TV & Radio

Same-sex marriage dominates the media

Ronan Mullen

Last week felt like ‘Same-Sex Marriage Week’. Monday evening saw the start of a new series on RTÉ 1, Claire Byrne Live. I thought it was rather bizarre to start the show with Colin Farrell making the case for same-sex marriage. He was obviously sincere, but ‘Hollywood star favours gay marriage’ sounds more like a dog bites man story. (It’s worth noting that a referendum in California resulted in a vote against same-sex marriage.)

This gave the show a pro-same-sex marriage thrust from the start and a much later segment with Dr Sharon James of the UK Coalition for Marriage wasn’t enough to redress the imbalance. However, she did make some essential points about the knock on effect of same-sex marriage in Britain, where she descried “a new intolerance” towards those who still regarded marriage as being between a man and a woman.

The panel discussion segment was balanced with blogger Keith Mills and Breda O’Brien opposing and John Lyons TD and journalist Una Mullally on the ‘yes’ side.

I thought the issue of children’s rights had a strong impact for the ‘no’ side and it was significant that there was strong disapproval when a woman in the audience accused Breda O’Brien of homophobia. I thought Claire Byrne could have done more to object to that.

The issue was also debated on Tonight with Vincent Browne that night (TV3) when Senator Fidelma Healy-Eames and Petra Conroy of Catholic Comment did well debating with Jerry Buttimer TD and Sandra Irwin-Gowran of GLEN. Martin Mansergh had some interesting points to make, finding faults in the arguments of both sides.

By Wednesday afternoon, the Government had published the proposed wording of the amendment. On that evening’s Drive Time, a soft interview with Minister Frances Fitzgerald was followed by a more tetchy and challenging one when Mary Wilson was quite cross with Senator Ronan Mullen, who rightly pointed out how biased media coverage had been over the last few years. He welcomed the opportunity, now that the referendum wording was out, for equality in the debate.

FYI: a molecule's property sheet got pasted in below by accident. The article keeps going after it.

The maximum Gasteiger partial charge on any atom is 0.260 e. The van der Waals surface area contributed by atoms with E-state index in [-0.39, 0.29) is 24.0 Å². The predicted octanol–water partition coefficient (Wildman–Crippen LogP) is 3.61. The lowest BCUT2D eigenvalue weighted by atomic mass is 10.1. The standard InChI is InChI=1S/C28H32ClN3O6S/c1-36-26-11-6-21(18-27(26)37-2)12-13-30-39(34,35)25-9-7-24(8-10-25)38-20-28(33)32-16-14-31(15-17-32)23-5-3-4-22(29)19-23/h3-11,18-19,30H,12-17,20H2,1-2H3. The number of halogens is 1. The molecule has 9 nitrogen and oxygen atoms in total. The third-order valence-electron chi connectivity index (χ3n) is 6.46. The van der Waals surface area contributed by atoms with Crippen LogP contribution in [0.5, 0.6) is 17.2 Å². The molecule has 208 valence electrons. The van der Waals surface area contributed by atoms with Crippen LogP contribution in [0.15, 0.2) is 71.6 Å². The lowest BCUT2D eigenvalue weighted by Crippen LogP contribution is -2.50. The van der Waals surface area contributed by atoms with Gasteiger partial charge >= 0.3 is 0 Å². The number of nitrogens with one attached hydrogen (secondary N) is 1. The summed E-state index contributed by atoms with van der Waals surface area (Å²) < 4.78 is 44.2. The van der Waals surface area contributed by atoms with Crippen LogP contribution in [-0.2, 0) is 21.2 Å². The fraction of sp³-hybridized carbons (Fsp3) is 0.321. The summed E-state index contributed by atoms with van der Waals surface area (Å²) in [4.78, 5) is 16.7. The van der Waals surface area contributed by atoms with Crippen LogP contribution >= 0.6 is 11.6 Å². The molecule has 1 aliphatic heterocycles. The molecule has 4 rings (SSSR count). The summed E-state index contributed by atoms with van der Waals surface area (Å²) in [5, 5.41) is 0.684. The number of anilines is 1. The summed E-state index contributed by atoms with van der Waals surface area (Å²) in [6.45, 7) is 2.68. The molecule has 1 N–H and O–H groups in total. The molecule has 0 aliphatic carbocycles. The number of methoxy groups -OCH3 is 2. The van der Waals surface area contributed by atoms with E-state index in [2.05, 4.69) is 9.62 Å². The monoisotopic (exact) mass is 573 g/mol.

Hostile

Last Thursday, Morning Ireland (RTÉ Radio 1) returned to the issue with presenter Audrey Carville being particularly hostile, I thought, to Breda O’Brien. Dominic Hannigan TD got away much more lightly. At one stage Ms O’Brien had to ask to be allowed to finish a sentence.

Carville’s attitude was clear from the start when she asked Ms O’Brien (twice) if she objected to Mr Hannigan’s recent same-sex marriage in England, thus personalising the debate in a way that suits the ‘yes’ side. Thankfully, Ms O’Brien didn’t rise to that bait.

One of the best discussions of the week was on last Thursday night’s Late Debate (RTÉ Radio 1). Presenter Cormac Ó hEadhra was fair, and blogger Keith Mills (a gay man) was excellent in opposing same-sex marriage. He didn’t see why two very different types of relationships couldn’t be recognised differently in law. Journalist Alison O’Connor, pro-same-sex marriage, accepted that there was a fundamental difference between same-sex and gender-balanced relationships. Mills was critical of government spinning this as ‘marriage equality’ when we have equality already – the law on marriage currently makes no distinction between gay or straight adults when it comes to marriage.

On Friday morning’s Today with Sean O’Rourke (RTÉ Radio 1), Labour Senator Aideen Madden must have been rattled as she stooped to personal attack, accusing Senator Ronan Mullen of being “deliberately devious” and of regarding the word “equality” as “repulsive”.

She did accept that the referendum was intrinsically bound up with the rights of children. Journalist Niamh Lyons agreed that the “marriage equality” term was loaded, but thought the debate had already been skewed by the “heavy hand” of the Church being applied! What? Haven’t seen it!

On Marian Finucane (Sunday morning, RTÉ Radio 1), Ben Conroy did well debating the issue with Senator Averil Power who went on about the ‘no’ side “scaremongering” – such a tired old ploy for referendum debates.

On last Sunday night’s Marc Coleman Show (Newstalk) there were two unusual contributions.

Mr Coleman said he had got into trouble by writing in favour of same-sex marriage in The Irish Catholic a few years ago, while guest Dr Bill Tormey of Fine Gael said he was getting electronic abuse “on an industrial scale” for being against it, from the same people that thought he was a “great guy” for supporting civil partnership!

 

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